State Member for Eastern Victoria Harriet Shing has slammed the National Party’s push for a new low-emissions power station at the former Hazelwood site as an unrealistic prospect that no bank will finance.
It comes after Nationals leader Peter Walsh last week announced his party’s support for a new high energy, low emissions power generator at the former power station site in a bid to offset a potential energy crisis outlined in a recent Australian Energy Market Operator report.
“This is about the most expensive form of generation that is currently available,” Ms Shing said.
“Victorians deserve better than out-dated technology in five years#Our state deserves cheap, reliable power and that’s what we’re in the process of delivering.” She said the Nationals “appeared to be ideologically obsessed” with coal.
“The Nationals..#are proposing a thought bubble of a project that will cost around a billion dollars, that no bank will finance, that will take at least five years to build and will increase [power] prices for Victorians,” she said.
“That is not to say that coal doesn’t have an ongoing role in meeting our baseload energy requirements, but energy suppliers have shown no interest in building new coal-fired power stations and banks and financiers have all walked away from financing any proposal of the kind that the Nationals have announced as their policy.
“They should come back to Gippslanders with something other than a half-baked policy idea that is about nothing more than false hopes and promises that won’t eventuate.” But the policy found favour with Latrobe City Council mayor Kellie O’Callaghan, who welcomed the Nationals’ policy in a statement.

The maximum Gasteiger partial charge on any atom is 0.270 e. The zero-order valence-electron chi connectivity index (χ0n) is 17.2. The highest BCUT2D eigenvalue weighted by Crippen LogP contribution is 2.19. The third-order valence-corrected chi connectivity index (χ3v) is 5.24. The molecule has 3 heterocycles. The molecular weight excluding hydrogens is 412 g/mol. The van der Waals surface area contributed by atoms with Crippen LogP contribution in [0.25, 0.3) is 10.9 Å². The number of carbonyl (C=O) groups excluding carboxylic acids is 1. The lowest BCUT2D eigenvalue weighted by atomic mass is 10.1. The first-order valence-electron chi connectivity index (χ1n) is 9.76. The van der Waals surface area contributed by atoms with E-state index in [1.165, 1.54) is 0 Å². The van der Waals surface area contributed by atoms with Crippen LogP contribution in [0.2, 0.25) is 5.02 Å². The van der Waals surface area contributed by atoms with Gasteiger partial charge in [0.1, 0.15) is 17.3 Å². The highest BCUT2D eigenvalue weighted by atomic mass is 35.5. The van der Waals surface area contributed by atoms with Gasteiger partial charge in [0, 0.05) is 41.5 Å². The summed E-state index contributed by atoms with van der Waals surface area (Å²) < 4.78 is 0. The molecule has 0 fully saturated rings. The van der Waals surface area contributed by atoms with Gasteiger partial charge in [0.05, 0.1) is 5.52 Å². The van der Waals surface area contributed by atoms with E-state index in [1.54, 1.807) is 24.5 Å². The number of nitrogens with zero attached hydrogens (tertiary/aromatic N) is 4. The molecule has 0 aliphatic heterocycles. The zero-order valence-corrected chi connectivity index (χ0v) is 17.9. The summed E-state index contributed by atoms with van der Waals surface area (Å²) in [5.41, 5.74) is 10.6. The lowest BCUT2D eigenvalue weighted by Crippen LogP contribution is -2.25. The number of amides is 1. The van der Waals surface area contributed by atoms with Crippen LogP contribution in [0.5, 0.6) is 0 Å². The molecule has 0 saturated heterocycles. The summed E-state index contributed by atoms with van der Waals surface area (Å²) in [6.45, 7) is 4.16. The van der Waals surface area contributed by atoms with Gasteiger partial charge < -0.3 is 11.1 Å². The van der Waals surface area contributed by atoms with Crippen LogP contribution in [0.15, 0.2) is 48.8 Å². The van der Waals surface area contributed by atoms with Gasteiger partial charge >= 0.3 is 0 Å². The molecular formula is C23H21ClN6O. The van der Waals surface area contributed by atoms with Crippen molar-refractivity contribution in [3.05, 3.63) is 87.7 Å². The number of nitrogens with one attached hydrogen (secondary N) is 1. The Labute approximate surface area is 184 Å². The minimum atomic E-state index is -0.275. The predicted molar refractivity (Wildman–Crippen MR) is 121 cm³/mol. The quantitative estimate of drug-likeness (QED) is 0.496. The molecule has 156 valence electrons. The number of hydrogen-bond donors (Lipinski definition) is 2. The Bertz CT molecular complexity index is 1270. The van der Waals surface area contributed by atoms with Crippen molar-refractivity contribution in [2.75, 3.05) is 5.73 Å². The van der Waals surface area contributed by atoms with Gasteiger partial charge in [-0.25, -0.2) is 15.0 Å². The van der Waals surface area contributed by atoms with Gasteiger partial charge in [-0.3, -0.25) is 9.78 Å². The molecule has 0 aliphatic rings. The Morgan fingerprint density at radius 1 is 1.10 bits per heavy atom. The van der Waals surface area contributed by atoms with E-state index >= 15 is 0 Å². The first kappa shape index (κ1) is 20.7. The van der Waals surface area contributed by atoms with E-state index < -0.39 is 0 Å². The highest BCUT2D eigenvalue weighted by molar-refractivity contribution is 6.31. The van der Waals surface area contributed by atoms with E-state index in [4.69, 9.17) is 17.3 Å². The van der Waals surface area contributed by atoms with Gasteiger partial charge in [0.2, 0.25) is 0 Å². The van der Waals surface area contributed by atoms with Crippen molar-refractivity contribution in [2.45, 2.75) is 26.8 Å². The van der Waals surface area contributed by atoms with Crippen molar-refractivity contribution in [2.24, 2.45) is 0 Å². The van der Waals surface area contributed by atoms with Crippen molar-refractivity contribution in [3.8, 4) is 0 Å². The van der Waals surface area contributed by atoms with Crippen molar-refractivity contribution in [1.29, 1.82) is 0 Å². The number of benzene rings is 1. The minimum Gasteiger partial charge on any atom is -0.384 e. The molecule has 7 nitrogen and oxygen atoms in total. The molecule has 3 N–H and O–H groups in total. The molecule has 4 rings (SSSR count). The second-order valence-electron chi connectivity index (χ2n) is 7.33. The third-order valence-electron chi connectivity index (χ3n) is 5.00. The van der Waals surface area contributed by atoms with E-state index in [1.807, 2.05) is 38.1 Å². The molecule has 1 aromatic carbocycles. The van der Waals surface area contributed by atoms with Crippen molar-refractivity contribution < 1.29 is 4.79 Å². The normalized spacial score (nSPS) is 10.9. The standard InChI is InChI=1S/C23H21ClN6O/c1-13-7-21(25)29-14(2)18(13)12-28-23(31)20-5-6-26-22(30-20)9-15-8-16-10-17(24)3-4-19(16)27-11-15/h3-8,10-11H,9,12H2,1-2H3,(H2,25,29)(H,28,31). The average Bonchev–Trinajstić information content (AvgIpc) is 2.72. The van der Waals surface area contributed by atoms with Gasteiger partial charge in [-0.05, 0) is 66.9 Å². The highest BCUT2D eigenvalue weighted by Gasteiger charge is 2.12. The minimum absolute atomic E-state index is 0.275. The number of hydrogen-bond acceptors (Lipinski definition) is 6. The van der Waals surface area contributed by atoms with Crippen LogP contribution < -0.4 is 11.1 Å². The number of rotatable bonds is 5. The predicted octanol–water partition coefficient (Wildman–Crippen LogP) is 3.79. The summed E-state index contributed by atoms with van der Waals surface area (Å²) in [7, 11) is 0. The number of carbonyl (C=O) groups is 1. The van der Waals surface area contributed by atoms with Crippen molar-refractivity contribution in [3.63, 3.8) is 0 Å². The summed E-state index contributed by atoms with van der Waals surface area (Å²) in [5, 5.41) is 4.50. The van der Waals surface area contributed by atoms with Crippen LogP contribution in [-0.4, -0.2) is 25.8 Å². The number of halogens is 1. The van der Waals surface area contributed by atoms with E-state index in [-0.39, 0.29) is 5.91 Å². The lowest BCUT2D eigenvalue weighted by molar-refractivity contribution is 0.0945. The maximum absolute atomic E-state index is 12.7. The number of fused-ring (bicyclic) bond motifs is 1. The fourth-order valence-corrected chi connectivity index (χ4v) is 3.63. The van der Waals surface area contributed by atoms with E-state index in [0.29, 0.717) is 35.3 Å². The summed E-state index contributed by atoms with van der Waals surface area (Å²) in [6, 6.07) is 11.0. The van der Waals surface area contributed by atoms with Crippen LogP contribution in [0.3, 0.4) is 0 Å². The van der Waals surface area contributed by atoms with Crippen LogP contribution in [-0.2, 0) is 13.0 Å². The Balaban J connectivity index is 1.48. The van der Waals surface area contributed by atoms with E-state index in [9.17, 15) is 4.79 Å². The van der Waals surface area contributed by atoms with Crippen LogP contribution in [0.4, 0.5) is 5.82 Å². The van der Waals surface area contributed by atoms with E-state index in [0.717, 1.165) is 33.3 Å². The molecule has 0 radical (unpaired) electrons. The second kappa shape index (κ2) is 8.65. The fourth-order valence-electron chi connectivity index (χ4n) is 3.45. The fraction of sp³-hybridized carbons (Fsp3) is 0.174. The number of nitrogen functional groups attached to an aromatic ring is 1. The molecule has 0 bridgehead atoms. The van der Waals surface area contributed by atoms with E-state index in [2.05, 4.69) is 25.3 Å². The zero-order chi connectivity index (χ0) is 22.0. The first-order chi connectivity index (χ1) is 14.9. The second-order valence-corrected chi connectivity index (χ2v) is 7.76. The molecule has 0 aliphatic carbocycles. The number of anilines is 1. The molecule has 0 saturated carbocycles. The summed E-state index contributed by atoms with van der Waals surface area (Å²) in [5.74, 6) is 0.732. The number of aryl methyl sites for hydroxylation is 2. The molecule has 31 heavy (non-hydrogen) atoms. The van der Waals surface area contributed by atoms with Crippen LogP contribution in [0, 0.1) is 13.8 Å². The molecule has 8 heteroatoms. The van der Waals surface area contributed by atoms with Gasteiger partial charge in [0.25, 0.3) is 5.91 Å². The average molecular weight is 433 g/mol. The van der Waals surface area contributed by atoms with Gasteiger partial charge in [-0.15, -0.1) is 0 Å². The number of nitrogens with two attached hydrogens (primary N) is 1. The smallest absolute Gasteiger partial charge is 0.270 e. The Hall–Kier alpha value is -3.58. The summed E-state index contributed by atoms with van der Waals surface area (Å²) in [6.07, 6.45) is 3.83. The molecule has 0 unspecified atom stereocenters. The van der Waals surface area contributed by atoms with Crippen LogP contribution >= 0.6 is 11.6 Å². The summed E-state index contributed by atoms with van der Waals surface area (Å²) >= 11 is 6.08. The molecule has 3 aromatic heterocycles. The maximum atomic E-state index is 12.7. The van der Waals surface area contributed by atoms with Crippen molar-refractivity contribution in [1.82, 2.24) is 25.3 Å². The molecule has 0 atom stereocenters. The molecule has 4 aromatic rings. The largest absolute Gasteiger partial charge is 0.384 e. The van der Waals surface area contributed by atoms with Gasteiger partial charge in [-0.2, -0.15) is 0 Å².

Cr O’Callaghan said council had been calling for the development of a “zeroemissions” brown coal power generator to be built in the Latrobe Valley since December 2016.
“Council believes that the municipality’s vast brown coal resources are a unique competitive advantage and that this should be utilised for the benefit of all Victorians,” she said.
“Our community is perfectly placed to embrace this opportunity and we stand here, as a skilled, experienced and committed community, ready to breathe life into this initiative.
“Here in the Latrobe Valley we can give energy security, we can lower power bills, we just need the investment, policy settings and political will to make it happen.” “Our region is resource-rich with significant supplies of brown coal, with an experienced workforce, with infrastructure already in place to offer energy security to the state.
But Cr O’Callaghan said there was a role for renewable energy.
“Together with carbon capture and storage we could have new secure base-load power with no emissions,” she said.
State Member for Eastern Victoria Melina Bath said if the state government was going to criticise the National’s position in relation to high efficiency low emissions power, Victorians needed to remember that Premier Daniel Andrews had promised that power prices would go up by a “measly” four per cent with the closure of Hazelwood power station.
“Yet we’ve seen prices skyrocket for homes, businesses and industry,” she said.
“I believe a high-energy low-emissions power station, if the policy settings are correct, can support local jobs, provide reliable, secure and affordable base-load power and keep CO2 [carbon dioxide] emissions down.”